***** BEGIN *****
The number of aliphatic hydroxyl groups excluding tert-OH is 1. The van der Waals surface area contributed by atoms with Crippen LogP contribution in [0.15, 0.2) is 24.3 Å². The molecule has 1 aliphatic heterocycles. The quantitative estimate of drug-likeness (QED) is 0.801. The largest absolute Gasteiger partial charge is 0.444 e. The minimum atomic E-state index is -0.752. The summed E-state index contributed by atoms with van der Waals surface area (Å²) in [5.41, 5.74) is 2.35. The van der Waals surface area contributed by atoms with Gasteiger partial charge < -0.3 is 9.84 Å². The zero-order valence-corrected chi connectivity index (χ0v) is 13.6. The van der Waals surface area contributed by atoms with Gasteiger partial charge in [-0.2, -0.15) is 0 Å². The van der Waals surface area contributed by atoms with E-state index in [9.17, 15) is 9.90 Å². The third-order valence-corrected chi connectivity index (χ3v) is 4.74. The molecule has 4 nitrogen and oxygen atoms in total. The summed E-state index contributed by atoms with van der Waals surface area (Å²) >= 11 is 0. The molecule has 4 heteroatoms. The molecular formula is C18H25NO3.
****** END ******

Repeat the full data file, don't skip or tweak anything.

The number of aliphatic hydroxyl groups excluding tert-OH is 1. The van der Waals surface area contributed by atoms with Crippen LogP contribution in [0.15, 0.2) is 24.3 Å². The molecule has 1 aliphatic heterocycles. The quantitative estimate of drug-likeness (QED) is 0.801. The largest absolute Gasteiger partial charge is 0.444 e. The minimum atomic E-state index is -0.752. The summed E-state index contributed by atoms with van der Waals surface area (Å²) in [5.41, 5.74) is 2.35. The van der Waals surface area contributed by atoms with Gasteiger partial charge < -0.3 is 9.84 Å². The zero-order valence-corrected chi connectivity index (χ0v) is 13.6. The van der Waals surface area contributed by atoms with Gasteiger partial charge in [-0.2, -0.15) is 0 Å². The van der Waals surface area contributed by atoms with E-state index in [9.17, 15) is 9.90 Å². The third-order valence-corrected chi connectivity index (χ3v) is 4.74. The molecule has 4 nitrogen and oxygen atoms in total. The summed E-state index contributed by atoms with van der Waals surface area (Å²) >= 11 is 0. The molecule has 4 heteroatoms. The molecular formula is C18H25NO3.